Jessee Havey cringed and then couldn’t stop laughing when she realized how closely the Duhks’ 20th anniversary reunion show tonight resembles the folk-music mockumentary A Mighty Wind.

Jessee Havey cringed and then couldn’t stop laughing when she realized how closely the Duhks’ 20th anniversary reunion show tonight resembles the folk-music mockumentary A Mighty Wind.

The Christopher Guest comedy follows three different folk-music groups from the 1960s returning to the stage for a reunion concert many years later.

The film pokes fun at folkie stereotypes but also earned an Academy Award nomination for best song — a duet with Mitch, a burned-out legend (Eugene Levy) and Mickey, his former musical and romantic partner who seeks to rekindle both (Catherine O’Hara).

"You could make some A Mighty Wind comparisons. Now I feel like we should learn A Kiss at the End of the Rainbow," Havey says while singing the line from the Mitch and Mickey song.

"I’m a huge Christopher Guest fan, and the first time I saw that movie, I grew up with folk-singing parents and I thought it was a little too close to home."

Like the acts in A Mighty Wind, the Duhks are an on-again, off-again group that found early success, thanks to five albums in 11 years and two records that found the folk-music charts: its 2005 self-titled album and 2008’s Fast Paced World.

"I can’t believe it’s been 20 years. Today is my 39th birthday, and I was 19 when we made that first record," Havey says.

"I can’t think of a better way (to celebrate) than with those guys. They’re like brothers and sisters to me."

Leonard Podolak says it was an article in Americana U.K. magazine that put the burr under his saddle and got him going again.

"It said, ‘Whatever happened to the Duhks?’ " he says. "I responded on the Facebook. ‘If you want I can give you my phone number and you can ask us.’"

Havey joined the band when she was 18, and at the time it was a dream come true after she spent her teen years adoring Scruj MacDuhk, Podolak’s old band with lead singer Ruth Moody, who went on to join the Wailin’ Jennys.

"Apparently I even wrote a letter to Scruj that I loved Ruth Moody but if anything ever happened or she didn’t want to be in the band anymore I wanted to be their singer. I was like 12 or something. My mom told me that, I don’t remember that."

Havey’s folk-singing parents knew the Podolaks — Leonard’s father Mitch helped found the Winnipeg Folk Festival in 1974 — and that connection led to a fateful phone call.

<p>DAVID LIPNOWSKI / WINNIPEG FREE PRESS</p><p>‘The dream is for it to never really go away,’ says Jessee Havey, here with fellow members of The Duhks.</p>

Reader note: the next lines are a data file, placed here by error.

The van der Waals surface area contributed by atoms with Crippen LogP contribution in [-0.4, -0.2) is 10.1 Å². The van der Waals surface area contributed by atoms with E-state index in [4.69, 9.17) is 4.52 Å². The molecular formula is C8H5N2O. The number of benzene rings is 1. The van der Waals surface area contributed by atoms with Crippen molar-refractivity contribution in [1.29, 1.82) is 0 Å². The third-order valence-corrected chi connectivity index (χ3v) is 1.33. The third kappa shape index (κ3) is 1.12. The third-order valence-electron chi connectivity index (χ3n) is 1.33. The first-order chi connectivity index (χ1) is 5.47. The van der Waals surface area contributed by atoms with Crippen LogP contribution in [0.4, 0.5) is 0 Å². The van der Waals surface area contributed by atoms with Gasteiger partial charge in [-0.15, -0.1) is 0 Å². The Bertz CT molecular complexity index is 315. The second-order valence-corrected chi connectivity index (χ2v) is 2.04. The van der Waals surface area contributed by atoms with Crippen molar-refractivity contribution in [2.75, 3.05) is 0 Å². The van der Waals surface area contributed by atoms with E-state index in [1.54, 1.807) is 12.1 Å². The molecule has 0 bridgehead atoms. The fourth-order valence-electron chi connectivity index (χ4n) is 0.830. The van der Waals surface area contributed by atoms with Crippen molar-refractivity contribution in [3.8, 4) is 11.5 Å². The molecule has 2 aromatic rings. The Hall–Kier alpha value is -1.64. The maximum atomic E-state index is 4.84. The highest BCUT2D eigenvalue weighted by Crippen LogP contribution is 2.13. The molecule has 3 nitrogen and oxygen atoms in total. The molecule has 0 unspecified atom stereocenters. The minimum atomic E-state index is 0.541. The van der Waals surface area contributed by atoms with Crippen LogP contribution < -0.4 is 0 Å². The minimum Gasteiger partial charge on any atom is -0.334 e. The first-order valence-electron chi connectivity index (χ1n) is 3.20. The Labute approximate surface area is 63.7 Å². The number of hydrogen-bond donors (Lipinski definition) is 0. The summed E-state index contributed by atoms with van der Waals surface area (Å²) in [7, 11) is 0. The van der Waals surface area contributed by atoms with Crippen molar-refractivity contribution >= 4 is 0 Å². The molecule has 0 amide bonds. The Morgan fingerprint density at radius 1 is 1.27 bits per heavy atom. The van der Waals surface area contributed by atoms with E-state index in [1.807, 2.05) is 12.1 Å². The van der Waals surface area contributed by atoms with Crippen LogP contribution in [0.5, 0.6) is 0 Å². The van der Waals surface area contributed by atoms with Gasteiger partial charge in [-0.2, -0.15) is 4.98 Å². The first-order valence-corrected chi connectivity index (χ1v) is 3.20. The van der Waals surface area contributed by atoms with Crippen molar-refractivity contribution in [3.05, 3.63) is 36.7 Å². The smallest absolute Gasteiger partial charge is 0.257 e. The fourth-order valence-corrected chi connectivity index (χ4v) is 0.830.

DAVID LIPNOWSKI / WINNIPEG FREE PRESS

‘The dream is for it to never really go away,’ says Jessee Havey, here with fellow members of The Duhks.

"(Leonard) called me and told me Scruj had broken up and basically said, ‘What are you doing for the next three years?’ Havey says. "I said of course, and we were off to the races and we were full throttle for five years until I took my first what we know now as an extended hiatus."

She was able to restart the theatrical career she once planned, and that included time with the Manitoba Theatre for Young People, teaching musical theatre.

"When I left the band I was at MTYP full time, and the big joke was theatre was my fallback," she says.

But the pull to rejoin the Duhks’ flock remained.

"I was so over having a day job and just wishing I could have my band back," she says. "I was in a cab on the way to work and Leonard called me, a similar situation as the last time, ‘It’s not going to be full time or anything like it was before, but how would you feel about being a Duhk again,’ and I started crying, ‘I just want my band back I don’t care what it is.’"

The group’s original members, who are getting together tonight at the West End Cultural Centre — Jordan McConnell, Scott Senior, Tania Elizabeth, Havey and Podolak — decided at different times to focus on life at home rather than chase further folk-music fame on the road.

Senior teaches in Seven Oaks School Division, McConnell has a business building guitars, Havey and Podolak are deeply involved in Winnipeg’s arts scene and Elizabeth has just finished a stint on tour with the Avett Brothers.

This iteration of the Duhks is only three concerts and a question mark: tonight’s show, a June appearance at the Telluride Bluegrass Festival in Colorado and the Fire and Water Festival in Lac du Bonnet in August.

Podolak says it could go many different ways afterward.

"At this point in time, we’re not diving into it full bore, let’s plan a record and we’re going put our lives on hold again," he says. "Now it’s about the music, it’s about the friendship and honouring the experience that we had and knowing 20 years later and now we have kids and we have jobs but man, that was a great thing that we did and we can do it again."

Havey would love to have the Duhks become a musical hobby that adds some spice to summers.

"I would love to make another Duhks record and do all that stuff, but we’re all grown up and in very different places in our lives right now.

"The dream is for it to never really go away."

alan.small@winnipegfreepress.com

Twitter: @AlanDSmall

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Alan Small

Alan Small
Reporter

Alan Small has been a journalist at the Free Press for more than 22 years in a variety of roles, the latest being a reporter in the Arts and Life section.